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to think people shouldn't say phobia when they mean fear?

(22 Posts)
ObsidianBlackbirdMcNight Fri 02-Oct-09 20:41:39

A woman who has just done a bungee jump says 'I do have a slight phobia of heights' - er, no you don't, if you did, you wouldn't have jumped off a blooming crane. It makes people go hmm about real phobias.

Mamazon Fri 02-Oct-09 20:44:57

agree agree agree agree.

I am phobic about moths and butterflies.
Im not scared of them, i am phobic. I have a physical reaction to being near them or even talking about them.

I cannot even have them as motif's on DD's clothing. i will feel sick at the thought of them and i cannot even manage the thought of being touched by one.

Someone being " a little bit scared" is nowhere near the same

BuckRogers Fri 02-Oct-09 20:52:02

I feel this way when people say they had really bad morning sickness and then talk about feeling queasy all day at work. hmm

I want to shout- that's not really bad morning sickness. Try spending weeks in hospital and being unable to move for about 4months, needing a bedpan and considering a termination because you feel like you are dying. That's really bad morning sickness.


MortBlackCatResident Fri 02-Oct-09 20:57:29

Mamazon my DSis is phobic to moths but not butterflies. If she sees a fluttering wee beasty she freaks - if she finds out it's a butterfly she is fine. If it's moth she freaks - that is a phobia.

I have jumped thinking a crawly thing was a spider and no matter how gross it was if it has under 7 legs and over 9 i'm fine....and believe me i'm not squeamish at all about any other animal. It really annoys me that a 5cm wee spider can reduce me to a gibbering wreck!

Mamazon Fri 02-Oct-09 21:05:45

just threw up after typing that sad

it really is quite pathetic. everyone that knows me finds it really funny as i am not frightened of anything.....but the prettiest least offensive things on the planet.

scottishmummy Fri 02-Oct-09 21:11:06

yes people exaggerate specific fears for disliking fruit becomes allergic to fruit

MortBlackCatResident Fri 02-Oct-09 21:11:39

After reading what i put??? Sorry Mamazon blush.

MortBlackCatResident Fri 02-Oct-09 21:13:15

Also annoying is allergic to food when they mean intolerant and sometimes intolerant means just don't want to eat it or can't in case i get fat....

Mamazon Fri 02-Oct-09 21:14:36

no, after typing my own post.

It has reached a stage where i avoid going in the garden during the summer

curiositykilled Fri 02-Oct-09 21:17:57

Totally agree. I have a phobia of needles which I believe I have overcome as much as I ever will, am quite smug about this.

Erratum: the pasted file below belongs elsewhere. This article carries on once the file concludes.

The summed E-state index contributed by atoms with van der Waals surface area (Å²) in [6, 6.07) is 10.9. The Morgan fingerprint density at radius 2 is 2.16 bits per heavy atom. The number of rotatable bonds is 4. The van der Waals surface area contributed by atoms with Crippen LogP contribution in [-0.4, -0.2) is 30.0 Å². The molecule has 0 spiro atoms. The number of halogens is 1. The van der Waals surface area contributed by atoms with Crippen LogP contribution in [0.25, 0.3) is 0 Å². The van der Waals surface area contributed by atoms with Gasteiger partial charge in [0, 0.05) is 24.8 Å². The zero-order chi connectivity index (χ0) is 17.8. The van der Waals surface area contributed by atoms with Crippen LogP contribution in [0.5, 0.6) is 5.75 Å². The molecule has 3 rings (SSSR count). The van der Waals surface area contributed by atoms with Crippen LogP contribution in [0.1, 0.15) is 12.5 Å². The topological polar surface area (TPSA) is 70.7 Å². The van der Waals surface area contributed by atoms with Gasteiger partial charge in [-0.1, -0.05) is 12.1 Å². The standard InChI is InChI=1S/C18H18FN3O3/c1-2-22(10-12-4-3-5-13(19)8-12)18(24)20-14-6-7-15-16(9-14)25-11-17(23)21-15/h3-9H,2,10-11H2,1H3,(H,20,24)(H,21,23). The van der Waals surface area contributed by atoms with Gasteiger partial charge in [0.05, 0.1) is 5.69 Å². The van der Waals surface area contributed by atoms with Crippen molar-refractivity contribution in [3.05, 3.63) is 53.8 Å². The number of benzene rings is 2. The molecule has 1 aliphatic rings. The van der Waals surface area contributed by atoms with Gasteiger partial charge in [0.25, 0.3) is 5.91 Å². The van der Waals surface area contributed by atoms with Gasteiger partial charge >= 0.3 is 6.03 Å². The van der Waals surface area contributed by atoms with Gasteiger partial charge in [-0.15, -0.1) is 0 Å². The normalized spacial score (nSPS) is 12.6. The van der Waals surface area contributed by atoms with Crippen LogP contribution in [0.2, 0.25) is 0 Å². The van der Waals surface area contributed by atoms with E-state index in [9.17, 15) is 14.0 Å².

The essence of a phobia is that it is a completely irrational and completely over-powering fear that makes someone behave in a completely disproportionate and unreasonable way when confronted with the thing they are phobic of. It is not being afraid of something because it might hurt you in some way like a lot of people use the word - it is an irrational fear at an unreasonable level.

My needle phobia is because I have an irrational belief that metal is dirty and that having a needle, particularly in my vein, will bypass the body's defences such as skin, stomach e.t.c. I know that metal is actually not dirty, I don't even know what I think will happen if the dirty metal goes in my vein.

I have got a Hypothyroid and so have to have regular blood tests. I have made it so that I can now get myself to the blood test appointment and have the test done - just can't breathe whilst needle is in arm and have to use meditation techniques. When I was first diagnosed I actually believed I would rather die than have regular blood tests and had to be given valium, be brought to the appointment and sobbed hysterically all the way through.

Much of an improvement on the height of the fear - when I was 10 I needed a measles booster and had to be dragged to the appointment by my mum having put on 40 denier tights, several tops and a pair of jeans so that they would not be able to give me the injection. Four people held me down and they had to stab the needle through my clothes, I kicked a nurse in the face. I also hid the letter about the BCG from my parents for long enough to miss out on having it.

zippy539 Fri 02-Oct-09 21:20:44

Mamazon - if you are at the stage where it is restricting your life (as it is) have you thought about getting some help/counselling?

Having said that if anyone suggested that I should get some counselling for my rat/mouse PHOBIA I would run a mile. As far as I am concerned it is perfectly rational to be PETRIFIED of any kind of rodent. I don't want to be taught that it's okay to like THEM because in my book it ISN'T.